Henderson, only 20, is a real talent but, like Jutanugarn, has only a ninth and two down-the-field efforts at Evian. Again, 14-1 is no great bargain.
Preferred on course form and price are former world number ones Lydia Ko and Shanshan Feng.
Ko, the 2015 winner and still only 21, was only a shot out of last year’s play-off and was runner-up as a 16-year-old amateur when Suzann Pettersen won in 2013.
After a barren 2017 when she was reorganising her game, coach and equipment, she bounced back this year with victory in the Mediheal Championship and played nicely on her two latest outings.
Chinese veteran Feng has been super-consistent in finishing third, fourth and sixth in the last three Evians. She looks booked for the frame.
Nordqvist has changed coaches and is experimenting. The new swing is still bedding in, so it will quite a feat to retain her title, while Hull has had injury problems and is struggling for form.
Bigger dangers are Meijer Classic winner So Yeon Ryu, second and third in the last two Majors, and Japan's Nasa Hataoka, while English prospect Bronte Law has posted good results in her rookie year in the States and is a lively outsider at 80-1.
2pts each-way 25-1 general
Sung Hyun Park
2pts each-way 16-1 general
1.5pts each-way 20-1 Betfair
0.5pt each-way 22-1 bet365, Paddy Power, Sky Bet
0.5pt each-way 80-1 Betfred
Course Evian Resort GC, Evian-les-Bains, France
Prize money $3.85m ($57,500 to winner)
Length 6,482 yards Par 71 Field 120
Course records – Old course 72 holes Juli Inkster (2003) 18 holes 63 Helen Alfredsson (2008), Stacy Lewis (2012) New course 72 holes 263 In Gee Chun (2016) 18 holes 63 In Gee Chun, Sung Hyun Park (both 2016)
Course winners taking part Paula Creamer, Inbee Park (twice),
In Gee Chun, Anna Nordqvist
When to bet By 6am Thursday
Where to watch Live on Sky Sports Golf and Sky Sports Mix from 10am Thursday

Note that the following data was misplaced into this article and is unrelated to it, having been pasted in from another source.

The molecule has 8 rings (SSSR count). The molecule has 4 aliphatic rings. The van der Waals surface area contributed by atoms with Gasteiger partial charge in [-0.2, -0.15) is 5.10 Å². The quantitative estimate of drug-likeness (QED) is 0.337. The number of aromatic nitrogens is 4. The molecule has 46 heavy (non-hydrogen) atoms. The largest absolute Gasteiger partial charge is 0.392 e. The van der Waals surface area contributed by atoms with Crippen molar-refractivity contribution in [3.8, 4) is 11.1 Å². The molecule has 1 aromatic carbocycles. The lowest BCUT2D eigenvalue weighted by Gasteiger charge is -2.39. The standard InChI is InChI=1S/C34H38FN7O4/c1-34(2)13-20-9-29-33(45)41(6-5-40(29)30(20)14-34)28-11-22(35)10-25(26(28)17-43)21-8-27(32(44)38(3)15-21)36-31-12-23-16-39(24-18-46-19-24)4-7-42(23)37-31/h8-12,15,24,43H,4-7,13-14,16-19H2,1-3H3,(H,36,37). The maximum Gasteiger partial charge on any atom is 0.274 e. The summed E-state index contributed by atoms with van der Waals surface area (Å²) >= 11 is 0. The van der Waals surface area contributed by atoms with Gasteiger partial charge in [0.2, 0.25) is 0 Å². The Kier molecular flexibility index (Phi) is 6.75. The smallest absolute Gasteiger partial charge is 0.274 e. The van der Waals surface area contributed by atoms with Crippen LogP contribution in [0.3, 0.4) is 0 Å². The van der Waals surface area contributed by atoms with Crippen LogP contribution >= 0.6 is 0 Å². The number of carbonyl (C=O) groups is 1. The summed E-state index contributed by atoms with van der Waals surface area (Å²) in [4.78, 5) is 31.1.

Time difference France is one hour ahead of UK & Ireland
Latest form – Portland Classic (LPGA Tour) 1 M Alex, 2 G Hall, 3 A Uehara, 4 Minjee Lee, 5 M Khang; French Open (LET Tour) 1 C Hedwall, 2 L Bergman, 3 NK Madsen, S Kemp, L Carlsson, L Sobron
Course overview A tight parkland test that hosted the Evian Masters as an LPGA Tour event from 2000 in a European beauty spot close to the France-Switzerland border. Substantially altered in 2011-12 in line with its upgraded status as a Major and a name change. For Masters, read Championship. All tees modified and fairways reworked with special attention given to the greens, all remodelled and made firmer with large surfaces. More numerous and more ambitious obstacles, in particular water hazards, were created and deeper bunkers repositioned.
Story of last year In a tournament reduced to 54 holes by bad weather, Sweden's Anna Nordqvist prevailed in a play-off with American Brittany Altomare after they had tied on
Weather forecast Rainy but warm (24C to 26C) for first three days, better on Sunday
Type of player suited to challenge Still not a long course after the changes, it rewards basic skills over power, particularly now greater demands have been made on position and strategy.
Key attribute Accuracy